A massive US naval deployment in a wide arc of the so-called Greater Middle East is under way — stretching from Crete in the Eastern Mediterranean, into the Red Sea and the Bab el Mandeb and into the Gulf of Aden and all the way into the Gulf of Oman. This deterrent display may transform as large scale offensive operations and aims to rework the geopolitical alignments and bring them back to the traditional grooves of intra-regional rivalries in the Gulf region.
Ship spotters first said that as of Thursday, the aircraft carrier USS Dwight D. Eisenhower and its escorts were sailing just outside the Strait of Hormuz in the Gulf of Oman, and were approaching the Persian Gulf. A Pentagon official confirmed the location but would not say whether the carrier will enter the Persian Gulf passing through the Strait of Hormuz.
The US naval build-up in the region consists of another carrier strike group as well — USS Ford and its escorts — which last week moved away from Israeli coast and is now re-positioned to the south of Crete, according to ship spotters, apparently beyond the missile reach of Lebanon’s Hezbollah.
Apart from the two carrier strike groups, the US deployment also includes a three-ship Bataan Amphibious Ready Group with the 26th Marine Expeditionary Unit and several guided-missile destroyers — USS Bataan and USS Carter Hall operating in the northern portion of the Red Sea, and USS Mesa Verde in the Eastern Mediterranean along with the command ship USS Mount Whitney.
Additionally, there are some number of US attack submarines in the region, but the Pentagon does not typically disclose their locations — except for a rare disclosure recently by the US Central Command of the transit on November 5 of nuclear guided-missile submarine USS Florida to the east of Suez.
The most obvious explanation for such a formidable naval buildup is that it is part of the US effort to keep the current conflict in southern Israel and Gaza contained. Hezbollah continues to fire rockets and anti-tank missiles into Israel from Lebanon; Iran-backed Shia militant groups are attacking US bases in Iraq and Syria; and Houthi rebels in Yemen are firing missiles towards Israel. During the period since October 17, there have been at least 58 attacks on US bases, mostly in Iraq.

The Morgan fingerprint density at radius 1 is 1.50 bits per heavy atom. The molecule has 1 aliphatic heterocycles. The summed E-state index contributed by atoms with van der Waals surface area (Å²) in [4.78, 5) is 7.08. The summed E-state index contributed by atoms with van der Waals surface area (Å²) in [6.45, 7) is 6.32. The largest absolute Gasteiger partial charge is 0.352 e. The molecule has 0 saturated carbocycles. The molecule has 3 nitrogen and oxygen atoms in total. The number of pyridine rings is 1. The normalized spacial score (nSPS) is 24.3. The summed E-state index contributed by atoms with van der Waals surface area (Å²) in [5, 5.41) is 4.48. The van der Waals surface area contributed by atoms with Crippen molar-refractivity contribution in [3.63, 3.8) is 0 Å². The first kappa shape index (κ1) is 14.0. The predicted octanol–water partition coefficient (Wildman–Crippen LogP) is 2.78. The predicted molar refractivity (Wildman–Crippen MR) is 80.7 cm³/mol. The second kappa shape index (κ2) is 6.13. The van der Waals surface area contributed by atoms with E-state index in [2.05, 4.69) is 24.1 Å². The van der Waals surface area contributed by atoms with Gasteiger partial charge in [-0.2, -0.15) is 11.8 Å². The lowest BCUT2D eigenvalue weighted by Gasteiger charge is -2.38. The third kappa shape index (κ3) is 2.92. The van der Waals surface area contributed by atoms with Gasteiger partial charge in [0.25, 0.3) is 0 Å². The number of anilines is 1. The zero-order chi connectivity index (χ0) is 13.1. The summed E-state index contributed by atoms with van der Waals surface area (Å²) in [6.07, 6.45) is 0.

The hardline opinion in the US is that the militant groups attacking the US forces are acting at Iran’s behest. This allegation is an old US-Israeli bogey and keeps surging whenever Iran is in the crosshairs and/or there is requirement of a blame game. Expert opinion, including in the US, has always been wary of it.
Longtime observers estimate that while Tehran is openly helping the various resistance groups operating in the Middle East to push back the US and Israel, that does not exactly make these groups “Iranian proxies”. Thus, it transpired that Iran was taken by surprise by the Hamas attack against Israel on October 7. According to Reuters, at a recent meeting in Tehran with Ismail Haniyeh, the chairman of the group’s political bureau, Iran’s supreme leader Ayatollah Ali Khamenei brought this up.
At any rate, it is a known fact that the US establishment is well aware of the ground realities of its state of play with Iran and has not hesitated to use back channels to lean on Tehran to use its good offices with the Shia militant groups operating in Iraq to exercise restraint. But the bottom line is that Iran too has its limitations in such extraordinary times such as today when hatred and anger towards the US and Israel has risen to a crescendo in the Muslim countries.
Interestingly, coinciding with the arrival of the aircraft carrier USS Dwight D. Eisenhower and its escorts in the waters off the Strait of Hormuz, the International Maritime Security Construct [IMSC] — a consortium of countries headquartered in Bahrain, whose official stated aim is the maintenance of order and security in the Persian Gulf, Gulf of Oman, Gulf of Aden and Southern Red Sea, particularly regarding maritime security of global oil supply routes — issued an advisory on Thursday for vessels travelling through the approaches to Bab al Mandeb and Red Sea and specifically advising that “when choosing routes, orient toward creating maximum feasible distance from Yemeni waters.”
Two days later, the Israeli military has said that Yemen’s Houthis had actually seized a cargo ship in the southern Red Sea as it was sailing from Turkiye to India; although the military added that the vessel was not Israeli-owned and had no Israelis among its crew, ownership details in public shipping databases associated the ship’s owners with Ray Car Carriers, which was founded by Abraham “Rami” Ungar, who is known as one of the richest men in Israel.
It doesn’t need much ingenuity to figure out that the US, which is already smarting under the humiliation of the Houthis shooting down a US MQ-9 Reaper drone over international waters recently, is moving against the Houthis. This needs some explaining.
The point is, IMSC is a US-led “coalition of the willing” outside the purview of the mission of the International Maritime Organization, the United Nations specialised agency “to promote safe, secure, environmentally sound, efficient and sustainable shipping through cooperation.”